Flash floods and avalanches have killed 83 people and damaged hundreds of houses across a third of Afghanistan’s provinces, officials say.
The government of Afghanistan has declared humanitarian emergencies in 13 of its 34 provinces and has requested urgent assistance from the international community.
“The current scale of the disaster is beyond our capacity and we face difficulty in providing assistance to the affected people,” conceded Karim Khalili, Afghanistan’s second vice president and head of the National Emergency Committee (NEC).
Heavy rains, aggravated by rapidly melting winter snows, have caused destructive flooding across Afghanistan since early March. Floods have hit the capital, Kabul, and cut off major highways, hampering relief efforts.
On Saturday, 14 people were killed and 12 others injured as flood waters washed two districts in the central province of Dai Kundi, confirmed Abdul Matin Adrak, chairman of Afghanistan’s Department for Disaster Preparedness (DDP).
In Kunar province, in the east of Afghanistan, 13 people have been killed and more than 1,100 houses damaged by floods, according to the governor of Kunar, Haji Shalizai Deedar.
“We are facing a humanitarian crisis,” Deedar told IRIN, adding “hundreds of families need urgent assistance.”
Elsewhere in Shiwa and Zebak districts of Badakhshan province in the northeast, avalanches and floods have killed 13 and wounded three.
According to the governor of Badakhshan, Munshi Abdul Majid, “11 more people are missing and 10 others are trapped by an avalanche.”
Photo: Noorullah Stanikzai/IRIN
|A flooded river, Parwan province, Afghanistan|
Officials in Kabul say the NATO-led International Security Assistance Force assisted in the evacuation of hundreds of families in Parwan, Kunar and Urozgan provinces.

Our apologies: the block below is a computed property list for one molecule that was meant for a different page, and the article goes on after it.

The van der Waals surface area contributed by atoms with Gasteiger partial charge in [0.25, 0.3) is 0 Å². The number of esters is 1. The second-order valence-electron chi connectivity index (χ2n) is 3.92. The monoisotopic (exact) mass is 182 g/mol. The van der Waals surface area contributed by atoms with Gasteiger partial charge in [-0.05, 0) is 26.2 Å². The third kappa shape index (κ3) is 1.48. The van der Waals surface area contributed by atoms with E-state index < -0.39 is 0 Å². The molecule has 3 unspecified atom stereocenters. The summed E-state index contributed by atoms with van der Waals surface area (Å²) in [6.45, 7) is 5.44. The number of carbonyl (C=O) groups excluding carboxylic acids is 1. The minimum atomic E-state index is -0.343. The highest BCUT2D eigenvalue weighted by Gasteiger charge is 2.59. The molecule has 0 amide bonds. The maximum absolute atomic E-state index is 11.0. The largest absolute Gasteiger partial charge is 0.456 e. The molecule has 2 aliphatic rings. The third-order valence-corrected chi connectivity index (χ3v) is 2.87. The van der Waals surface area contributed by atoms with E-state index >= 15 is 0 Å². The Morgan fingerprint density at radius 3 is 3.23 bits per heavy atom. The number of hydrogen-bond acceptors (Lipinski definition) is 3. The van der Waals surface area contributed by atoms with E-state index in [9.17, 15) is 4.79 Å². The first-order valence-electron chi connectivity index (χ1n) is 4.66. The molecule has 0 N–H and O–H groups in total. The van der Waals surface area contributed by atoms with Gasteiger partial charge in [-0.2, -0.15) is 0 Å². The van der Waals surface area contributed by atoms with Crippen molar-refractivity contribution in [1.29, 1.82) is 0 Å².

In the west of Afghanistan, six people have been killed and up to 1,700 houses destroyed in the Gulran and Chusht districts of Herat province, the director of the Afghan Red Crescent Society in Herat, Noor-u-Din Ahmadi, confirmed.
Flooding has also hit the national capital, Kabul. On Friday and Saturday heavy rains caused the Kabul River to burst its banks, destroying tens of houses and displacing some 1,100 families, officials say.
“Hundreds of houses, including some of the most populated areas in Kabul city, could be damaged, if heavy rainfall continues in the coming days,” warned Engineer Yusuf Pashtoon, Afghanistan’s Minister for Urban Development.
Other provinces affected by flooding include Panjshir, Kapisa and Khost.
Besides human casualties, tens of thousands of hectares of agricultural land have been damaged in many parts of the impoverished country just as crops are due to be planted. Hundreds of families have also lost livestock.
UN agencies and other relief organisations have already delivered foodstuffs, blankets, medicine and tents to many affected Afghan families while scaled-up operations are planned.
However, damaged roads, rugged terrain and insecurity have impeded the humanitarian response and many flood-affected people have received no assistance yet.
Afghan government officials accept shortcomings in the relief operations, but point to logistical obstacles.
“Over 300km of roads have been destroyed throughout the country,” said Adrak from DDP “and we are working to find alternative routes for traffic.”
The main Salang highway that connects Kabul with provinces in the north has been closed to traffic since Saturday when flood waters destroyed parts of the road.
Flash floods also washed away an important bridge in the south of Kabul province causing traffic problems between the capital and provinces in the south.